DogTrekker's Maya at Ruthie's Cabin, Nick's Cove
In Maya’s first trip since early March to the coast, she and her uprights stayed at Nick’s Cove
in Marshall, Marin County, on beautiful Tomales Bay.
The Nick’s team has been trained in visitor protection while maintaining the guest experience they have always offered humans and pets. Everything was touchless from check-in to ordering to check-out. Staff, guests and visitors all wore face coverings during our recent stay.
While the Nick’s Cove Restaurant
is closed inside, the outside dining area along the pier is open for breakfast, lunch and dinner, having a cocktail as the sun goes down or watching the kids and dogs frolic in the bay. more »
Travel restrictions due to the coronavirus pandemic have loosened, and as destinations slowly and carefully open, the warnings to practice safe distancing, use face masks and follow all posted rules and regulations continue.
DogTrekker will continue to stay on top of the ever-changing tourism scene throughout California and publish updates on our site, our social media channels and in our weekly newsletters: ( Subscribe | Archives ).
After almost four months in lockdown, Californians are ready to roam—and Redding, nucleus of the eight-county Shasta Cascade Region, is ready to welcome DogTrekking visitors back.
Sheraton Redding Hotel at Sundial Bridge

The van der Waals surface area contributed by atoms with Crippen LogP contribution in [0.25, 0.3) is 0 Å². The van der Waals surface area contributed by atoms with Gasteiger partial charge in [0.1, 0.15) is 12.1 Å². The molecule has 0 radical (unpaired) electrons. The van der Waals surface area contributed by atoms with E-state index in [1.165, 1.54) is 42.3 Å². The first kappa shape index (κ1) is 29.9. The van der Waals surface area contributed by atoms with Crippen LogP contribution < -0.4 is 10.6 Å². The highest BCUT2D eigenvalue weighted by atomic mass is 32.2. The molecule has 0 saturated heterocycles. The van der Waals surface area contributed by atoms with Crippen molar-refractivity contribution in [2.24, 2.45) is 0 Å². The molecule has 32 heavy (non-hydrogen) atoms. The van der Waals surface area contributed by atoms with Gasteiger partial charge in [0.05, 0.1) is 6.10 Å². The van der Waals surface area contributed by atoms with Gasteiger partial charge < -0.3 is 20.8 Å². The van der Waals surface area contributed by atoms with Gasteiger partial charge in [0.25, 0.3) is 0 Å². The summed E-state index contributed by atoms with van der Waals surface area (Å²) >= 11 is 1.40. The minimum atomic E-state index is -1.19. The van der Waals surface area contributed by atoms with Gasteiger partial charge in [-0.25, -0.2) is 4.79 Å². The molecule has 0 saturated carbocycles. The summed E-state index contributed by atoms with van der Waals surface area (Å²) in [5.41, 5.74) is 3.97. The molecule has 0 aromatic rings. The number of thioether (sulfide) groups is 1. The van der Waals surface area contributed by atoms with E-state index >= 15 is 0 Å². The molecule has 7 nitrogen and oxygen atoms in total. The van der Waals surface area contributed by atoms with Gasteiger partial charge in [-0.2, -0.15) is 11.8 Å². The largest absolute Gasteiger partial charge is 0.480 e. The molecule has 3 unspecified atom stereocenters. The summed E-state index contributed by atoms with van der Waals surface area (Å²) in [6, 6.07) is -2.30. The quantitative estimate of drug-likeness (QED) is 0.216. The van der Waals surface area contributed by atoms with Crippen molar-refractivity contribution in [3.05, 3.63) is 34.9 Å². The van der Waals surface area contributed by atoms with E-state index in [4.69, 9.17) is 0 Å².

Bringing the gang to Redding? Bunk down at a pet-friendly hotel like the Sheraton Redding Hotel at Sundial Bridge. It is on the Sacramento River, adjacent to trails and attractions and makes a great base camp for a family getaway (see other dog-friendly lodging options here). more »
Upper McCloud Falls / Photo: @cjthedalmation
OK, COVID-19 cost us some waterfall viewing time during their March/April peak flows, but the many waterfalls within an easy drive of where you are staying in Redding are still flowing.
For a quick taste, visit Hedge Creek Falls in Dunsmuir. It’s right off Interstate 5 via a short path, has a generous parking lot, a viewing platform for photo opps and a cave beneath the falls for sensory thrills (your dog may or may not want to go there, so be alert!) more »
Mt. Shasta / Photo: @crazycoco_bcmix
If you crave a change of scenery, you’ll get it many times over in the eight-county Shasta Cascade region. The lightly traveled North State is a treasure trove of mountainous scenery, history and small towns that charm. What’s not to like? A paws-up warning: Dog access is restricted, to various degrees, at the places set forth below. But that doesn’t mean you can’t have a woofing good time with your four-legged companion, even where leashes are required. Here we go with some suggestions. more »
The good life, Shasta Lake. Photo Credit: @themurphdawg_
Redding (population about 100,000) is the Shasta Cascade region’s largest city, and it’s a great place to make base camp with your four-legged friend. The “must-do” activities: stroll the iconic Sundial Bridge, wander the Sacramento River National Recreation Trail, walk across the massive dam containing the waters of Shasta Lake, largest reservoir in California. more »
Shasta Dam / Photo: @ohana_thehusky
Like to hike? You’re in luck in the Trail Capital of California, as Redding has so aptly branded itself. The city boasts some 80 miles of trails within its city limits and hundreds more within a 20-mile radius of its core.
A heads up: there are still a few trails closed in the Whiskeytown area, but other than annual maintenance, most of the region's trails are open, and most are dog-friendly. You can check the status of your favorite trail by clicking on the link above and viewing the Trail System Overview tab. more »